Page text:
Anglo American’s Kumba Iron Ore business is embarking on modernisation using its FutureSmart Mining programme, which is aimed at bringing its overall mining business in line with new innovations and technology to mine safer and more efficiently.
Speaking at a recent event hosted by mining networking platform Africa Mining Network last month, Kumba Iron Ore CEO Themba Mkhwanazi stated that, in parallel to the Chamber of Mines’ modernisation programme – the Mine 2030 initiative – Kumba Iron Ore was aiming for a “whole new way” of mining through its FutureSmart Mining programme.
He said this programme was about not only using innovations in mining but also delving further into how the company approaches the “full set of challenges” faced by any mining company, including safety, environment, social expectations in host communities and building cooperative relationships with all tiers of government.
Mkhwanazi stated that the FutureSmart Mining strategy envisaged a mine that was automated, integrated, operated under lower-cost margins, concentrated and flexible, and used less water.
Further, he noted that the modern mine of the future would exploit automation, as well as cease the use of explosive blasting, instead using advanced drilling and cutting systems to increase productive hours in removing material from the working face.
Producing less waste material will hinge on the Concentrate the Mine aspect of FutureSmart Mining, thereby integrating a number of enabling technologies to extract more metal or minerals more precisely.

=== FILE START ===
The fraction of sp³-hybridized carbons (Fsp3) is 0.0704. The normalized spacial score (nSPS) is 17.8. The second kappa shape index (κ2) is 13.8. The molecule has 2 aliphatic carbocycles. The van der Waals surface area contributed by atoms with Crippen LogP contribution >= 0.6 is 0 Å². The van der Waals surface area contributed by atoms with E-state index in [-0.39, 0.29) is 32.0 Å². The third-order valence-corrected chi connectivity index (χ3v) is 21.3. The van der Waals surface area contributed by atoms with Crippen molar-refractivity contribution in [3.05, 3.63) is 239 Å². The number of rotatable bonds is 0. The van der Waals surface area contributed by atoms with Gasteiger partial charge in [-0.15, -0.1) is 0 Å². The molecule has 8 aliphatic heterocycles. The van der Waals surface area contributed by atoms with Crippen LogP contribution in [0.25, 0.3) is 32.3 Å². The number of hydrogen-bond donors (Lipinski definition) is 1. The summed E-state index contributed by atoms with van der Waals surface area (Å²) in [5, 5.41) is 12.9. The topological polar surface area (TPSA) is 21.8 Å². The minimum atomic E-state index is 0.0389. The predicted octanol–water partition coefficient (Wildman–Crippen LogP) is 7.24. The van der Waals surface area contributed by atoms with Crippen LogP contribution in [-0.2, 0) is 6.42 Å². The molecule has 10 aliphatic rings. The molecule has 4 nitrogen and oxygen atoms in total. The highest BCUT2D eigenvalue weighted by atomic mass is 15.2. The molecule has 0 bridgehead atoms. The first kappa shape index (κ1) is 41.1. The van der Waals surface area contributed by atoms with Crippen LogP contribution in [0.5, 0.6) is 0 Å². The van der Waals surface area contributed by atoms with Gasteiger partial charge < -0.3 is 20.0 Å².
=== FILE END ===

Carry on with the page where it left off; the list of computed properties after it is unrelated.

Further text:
Another topical environmental matter was bringing mining operations in line with using less water to the extent that operations were waterless, said Mkhwanazi.
Big data also has a key role to play in modernising mine operations. “The intelligent mine uses advanced ‘big data’ analytics and machine learning to reveal new patterns and trends, from mine to market and sensor to boardroom,” he stated.
In terms of iron-ore operations worldwide, Mkhwanazi pointed to operations in Brazil, that use automation in heavy-haul railway operations to increase productivity and decrease costs. In Australia, a major iron-ore producer replaced more than 100 trucks through an investment of $8.1-billion in a truck-less system using conveyor belts, he noted.
He added that iron-ore producers in Australia had also introduced integrated remote operations centres, which significantly improved throughput and reduced costs.
The mining industry needed to move fast to stay competitive, emphasised Mkhwanazi, elaborating that Kumba Iron Ore was embracing technology. “In 2014, we developed a technology strategy to deliver on our business strategy of being a safe, long-term, low-cost producer of high-quality iron ore.”
Since 2014, the miner has spent more than R500-million on its FutureSmart Mining strategy.